London green: London skyline from Hamstead Heath (Westminster)In the second photo you should be able to make out the London Eye and the BT Tower – the spindle-shaped building to the right. (It used to be called the GPO Tower when I was a boy, in the days when Britain had a General Post Office that also ran telecommunications.) Between the two, on the horizon you can also see the radio and television mast at Crystal Palace. Unfortunately the resolution isn’t good enough to make out the tower that houses Big Ben at Westminster – but take it from me, it’s there. (For a much more detailed – and zoom-able – version of this view, visit Will Pearson’s London Panorama project.)

London green: In Kensington GardensOur second day we entubed to Queensway and then walked through the chain of Royal Parks down to Whitehall. Starting in Kensington Gardens, we walked south and east to the Serpentine, the lake that snakes its way through Hyde Park. We followed the Serpentine along past Princess Diana’s fountain and the Lido – the Serpentine’s bathing beach – all the way down to Rotten Row.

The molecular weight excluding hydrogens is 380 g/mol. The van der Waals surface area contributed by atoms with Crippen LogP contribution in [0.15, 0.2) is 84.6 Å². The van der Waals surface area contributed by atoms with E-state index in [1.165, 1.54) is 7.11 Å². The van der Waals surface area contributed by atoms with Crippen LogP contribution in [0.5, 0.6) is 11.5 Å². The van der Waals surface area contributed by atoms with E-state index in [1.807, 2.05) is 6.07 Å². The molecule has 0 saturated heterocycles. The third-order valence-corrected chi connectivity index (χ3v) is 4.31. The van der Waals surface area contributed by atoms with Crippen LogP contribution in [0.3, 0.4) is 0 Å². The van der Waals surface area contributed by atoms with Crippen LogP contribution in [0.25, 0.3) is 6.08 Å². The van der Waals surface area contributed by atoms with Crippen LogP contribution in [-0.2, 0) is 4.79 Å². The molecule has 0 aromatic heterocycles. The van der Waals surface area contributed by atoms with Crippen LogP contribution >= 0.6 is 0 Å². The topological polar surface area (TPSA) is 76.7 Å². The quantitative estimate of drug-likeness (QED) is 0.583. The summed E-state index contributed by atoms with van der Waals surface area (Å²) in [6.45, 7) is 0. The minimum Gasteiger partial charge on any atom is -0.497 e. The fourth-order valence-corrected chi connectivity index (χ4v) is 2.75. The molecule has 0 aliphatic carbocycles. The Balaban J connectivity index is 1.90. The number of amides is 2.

London green: Cavalry horses exercising on Rotten Row in Hyde ParkRotten Row is the ride that runs along the south side of Hyde Park where the Queen’s guard cavalry regiments exercise their horses. One team cantered past, kicking up the dust.

From the far corner of Hyde Park we crossed into Green Park and walked on to the far corner near the front of Buckingham Palace. The Queen was home (the Royal Standard was flying), but she didn’t come out to say anything indiscreet to us.

London green: Selfie in St James's ParkWe crossed into St James’s Park, paused for selfies on the bridge over the lake and then walked on to Parliament Square.

The whole walk took about 2 hours. (We weren’t pushing it.) At Whitehall we caught a number 11 double-decker bus to St Paul’s and enjoyed sitting down on the top floor as the bus edged its way through the traffic. When we finally reached St Paul’s, we had a sandwiches sitting in the sun on the steps of the Cathedral with all the other tourists.

That wasn’t all we did in London, but I think it’s enough for this blog entry.

London green: Skyline from Hampstead Heath

This article was written for the #Blogg52 challenge.